Do's and don'ts of corporate blogging
Know your audience, update your blog regularly, and cover your... rear. And don't expect a blog to turn around a failing company.
By Matthew Boyle, FORTUNE

NEW YORK (FORTUNE) - Every day, 70,000 new blogs appear on the Internet, according to search engine Technorati. Yet few of them emerge from the cubicles and plush corner offices of large public companies. Indeed, a recently established list

(http://www.socialtext.net/bizblogs/index.cgi) of FORTUNE 500 company blogs shows that only about 5 percent of the country's corporate giants have dipped their toes in this medium.

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It's not hard to fathom why. "It's scary," says Technorati founder and CEO David Sifry. "The lesson everyone learns in Marketing 101 is, 'Control the message.' Blogging puts that on its head, and that's very frightening."

Despite that fear, companies like Microsoft, IBM (Research), Google (Research), Sun Microsystems, and SAP (Research) have embraced blogging. And it's not just technology firms -- GM (Research) vice chairman Bob Lutz maintains one of the most widely read corporate blogs on the web, and organic dairy Stonyfield Farm has earned kudos for its sites as well.

If your company is thinking of joining the so-called "blogosphere," know this -- some of your employees are already there, dishing on your products and workplace environment alongside posts about their trip to Aruba or their cocker spaniel. Whatever you do, don't shut these sites down; instead, engage these pioneers in a conversation about what your corporate blogs hope to accomplish, and why.

Here are some other tips for the aspiring corporate blogger:

First, know thyself

The most important question to ask is whether your company should even blog at all. "There are some corporate cultures where blogging is not going to go over very well," says Sifry. Cultures where blogging thrives, he says, are ones that "have faith in their employees, rather than fear."

If your culture supports blogging, then determine who's best to compose your blog. Choose someone who writes well, with a conversational, authentic, yet authoritative tone. Most likely, this person is not your CEO.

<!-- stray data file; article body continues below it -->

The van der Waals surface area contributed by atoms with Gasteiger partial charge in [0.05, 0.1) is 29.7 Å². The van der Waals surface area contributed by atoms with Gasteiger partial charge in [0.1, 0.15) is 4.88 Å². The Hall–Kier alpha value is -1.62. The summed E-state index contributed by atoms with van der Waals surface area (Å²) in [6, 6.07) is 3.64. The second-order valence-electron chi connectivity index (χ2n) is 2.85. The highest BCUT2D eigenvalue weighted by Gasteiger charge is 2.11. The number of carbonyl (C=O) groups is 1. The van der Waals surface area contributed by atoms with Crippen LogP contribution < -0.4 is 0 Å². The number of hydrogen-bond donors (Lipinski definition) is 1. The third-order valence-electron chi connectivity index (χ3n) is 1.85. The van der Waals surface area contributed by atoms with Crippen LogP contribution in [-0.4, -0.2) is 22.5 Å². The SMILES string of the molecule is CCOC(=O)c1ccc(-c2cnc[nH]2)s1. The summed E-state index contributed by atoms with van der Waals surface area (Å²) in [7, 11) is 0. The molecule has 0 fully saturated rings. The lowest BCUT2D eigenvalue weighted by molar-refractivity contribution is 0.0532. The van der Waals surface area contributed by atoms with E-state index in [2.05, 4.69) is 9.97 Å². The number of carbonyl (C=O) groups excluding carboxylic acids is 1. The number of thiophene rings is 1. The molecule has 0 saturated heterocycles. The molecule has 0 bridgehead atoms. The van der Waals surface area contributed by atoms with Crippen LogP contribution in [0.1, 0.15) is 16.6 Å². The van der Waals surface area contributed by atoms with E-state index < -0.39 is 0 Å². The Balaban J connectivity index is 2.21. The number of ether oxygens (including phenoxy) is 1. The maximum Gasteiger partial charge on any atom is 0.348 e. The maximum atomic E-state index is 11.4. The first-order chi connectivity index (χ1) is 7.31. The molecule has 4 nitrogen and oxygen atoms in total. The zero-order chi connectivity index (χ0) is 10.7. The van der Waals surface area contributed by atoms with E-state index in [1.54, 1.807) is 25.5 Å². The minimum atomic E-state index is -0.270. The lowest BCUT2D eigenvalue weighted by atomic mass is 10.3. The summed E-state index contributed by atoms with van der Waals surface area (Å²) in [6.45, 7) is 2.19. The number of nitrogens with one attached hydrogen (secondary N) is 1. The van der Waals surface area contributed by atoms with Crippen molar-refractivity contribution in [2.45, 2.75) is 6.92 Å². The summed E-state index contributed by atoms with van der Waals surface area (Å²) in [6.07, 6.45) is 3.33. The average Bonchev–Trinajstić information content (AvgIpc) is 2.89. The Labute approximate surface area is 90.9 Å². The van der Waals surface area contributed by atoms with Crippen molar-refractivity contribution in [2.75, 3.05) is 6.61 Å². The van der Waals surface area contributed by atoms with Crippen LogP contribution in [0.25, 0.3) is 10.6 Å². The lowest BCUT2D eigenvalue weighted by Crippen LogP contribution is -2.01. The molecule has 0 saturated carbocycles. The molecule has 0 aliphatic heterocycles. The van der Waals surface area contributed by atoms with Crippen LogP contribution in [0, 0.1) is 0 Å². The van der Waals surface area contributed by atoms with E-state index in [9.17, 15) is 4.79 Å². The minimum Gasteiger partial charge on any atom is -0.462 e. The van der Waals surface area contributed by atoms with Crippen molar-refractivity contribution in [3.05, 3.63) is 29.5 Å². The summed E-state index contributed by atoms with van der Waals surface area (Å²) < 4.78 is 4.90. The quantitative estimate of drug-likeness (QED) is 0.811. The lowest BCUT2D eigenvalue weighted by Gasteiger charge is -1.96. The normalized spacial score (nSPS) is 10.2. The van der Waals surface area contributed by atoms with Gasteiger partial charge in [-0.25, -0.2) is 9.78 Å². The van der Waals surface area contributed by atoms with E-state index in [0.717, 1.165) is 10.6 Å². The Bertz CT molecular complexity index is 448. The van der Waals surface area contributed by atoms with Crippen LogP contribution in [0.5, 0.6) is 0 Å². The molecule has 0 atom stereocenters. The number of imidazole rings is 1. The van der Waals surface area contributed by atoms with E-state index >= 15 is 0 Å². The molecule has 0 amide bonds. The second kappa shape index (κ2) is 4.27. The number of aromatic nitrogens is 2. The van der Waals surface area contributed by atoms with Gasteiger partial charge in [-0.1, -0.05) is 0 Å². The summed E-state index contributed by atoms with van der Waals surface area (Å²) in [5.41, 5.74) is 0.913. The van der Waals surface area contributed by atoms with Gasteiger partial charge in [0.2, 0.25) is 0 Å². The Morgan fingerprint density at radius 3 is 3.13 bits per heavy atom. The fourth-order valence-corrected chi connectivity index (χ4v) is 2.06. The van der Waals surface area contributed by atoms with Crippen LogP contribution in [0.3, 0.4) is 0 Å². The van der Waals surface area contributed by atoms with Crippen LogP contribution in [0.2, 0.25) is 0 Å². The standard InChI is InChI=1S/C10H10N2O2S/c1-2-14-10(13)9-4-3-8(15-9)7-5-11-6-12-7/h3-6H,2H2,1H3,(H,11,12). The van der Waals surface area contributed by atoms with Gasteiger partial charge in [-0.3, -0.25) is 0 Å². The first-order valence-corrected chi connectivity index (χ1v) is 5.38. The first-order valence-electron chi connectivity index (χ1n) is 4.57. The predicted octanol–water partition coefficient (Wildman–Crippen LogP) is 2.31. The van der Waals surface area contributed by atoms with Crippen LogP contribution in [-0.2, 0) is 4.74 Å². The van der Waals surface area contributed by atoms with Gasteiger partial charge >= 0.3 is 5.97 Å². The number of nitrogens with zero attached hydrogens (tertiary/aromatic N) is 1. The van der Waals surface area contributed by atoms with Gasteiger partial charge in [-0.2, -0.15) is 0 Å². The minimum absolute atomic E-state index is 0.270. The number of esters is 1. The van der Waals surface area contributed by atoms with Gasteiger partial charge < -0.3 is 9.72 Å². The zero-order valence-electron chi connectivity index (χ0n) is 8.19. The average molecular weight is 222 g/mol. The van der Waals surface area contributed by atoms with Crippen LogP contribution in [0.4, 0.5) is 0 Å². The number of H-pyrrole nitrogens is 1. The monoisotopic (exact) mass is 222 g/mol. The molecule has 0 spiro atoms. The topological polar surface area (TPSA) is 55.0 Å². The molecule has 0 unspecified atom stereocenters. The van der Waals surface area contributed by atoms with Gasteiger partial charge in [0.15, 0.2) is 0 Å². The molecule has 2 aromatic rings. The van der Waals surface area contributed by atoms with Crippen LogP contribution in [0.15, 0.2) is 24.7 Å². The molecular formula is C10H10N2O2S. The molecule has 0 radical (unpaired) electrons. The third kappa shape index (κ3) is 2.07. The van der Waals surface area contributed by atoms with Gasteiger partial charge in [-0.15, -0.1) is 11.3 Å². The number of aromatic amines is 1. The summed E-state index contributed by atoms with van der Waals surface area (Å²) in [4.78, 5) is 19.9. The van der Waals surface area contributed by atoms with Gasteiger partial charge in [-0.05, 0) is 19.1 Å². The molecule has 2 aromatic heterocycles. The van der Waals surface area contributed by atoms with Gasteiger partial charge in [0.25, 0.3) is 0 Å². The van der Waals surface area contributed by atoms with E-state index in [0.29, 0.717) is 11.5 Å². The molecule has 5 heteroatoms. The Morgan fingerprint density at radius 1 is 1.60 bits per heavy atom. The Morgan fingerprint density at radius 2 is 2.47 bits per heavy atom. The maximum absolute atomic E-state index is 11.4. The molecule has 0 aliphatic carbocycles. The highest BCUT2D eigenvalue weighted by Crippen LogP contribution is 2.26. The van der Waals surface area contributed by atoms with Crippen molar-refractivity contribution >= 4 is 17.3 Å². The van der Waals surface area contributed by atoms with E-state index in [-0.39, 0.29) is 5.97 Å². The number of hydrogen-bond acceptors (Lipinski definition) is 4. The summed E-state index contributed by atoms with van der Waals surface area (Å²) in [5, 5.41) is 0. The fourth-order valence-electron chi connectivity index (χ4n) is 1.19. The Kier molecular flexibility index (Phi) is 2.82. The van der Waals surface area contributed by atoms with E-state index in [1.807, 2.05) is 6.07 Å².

According to a survey of 2,000 "opinion leaders" by PR firm Edelman, the most credible source of information about a company is not the CEO, but "a person like me." (Trust in "a person like me" has increased from 20 percent in 2003 to 68 percent this year.)

Take Microsoft employee Robert Scoble (http://scobleizer.wordpress.com/), or Jonathan Schwartz, COO at Sun (Research) (http://blogs.sun.com/roller/page/jonathan), for example. "They feel like friends," says Steve Rubel, a senior VP at Edelman and the author of popular marketing industry blog Micropersuasion (http://www.micropersuasion.com/). "I started writing my blog [for] one or two people and writing how I talked," says Scoble. "I still do that today."

Then, know your audience

If you cannot find something to blog passionately about, your blog will be no more than a corporate PR organ. For technology companies, that's easy -- software makers like Microsoft and Intuit (makers of Turbo Tax) both have legions of knowledgeable users eager to talk about their products. But what if you make, say, cooking oil, or dust mops?

In that case, learn what your customers care about (it could be nutrition, or home improvement) and figure out a way to participate in that conversation credibly. Stonyfield Farm, for example, talks about personal health and parenting -- hot topics for the customers of its natural yogurts.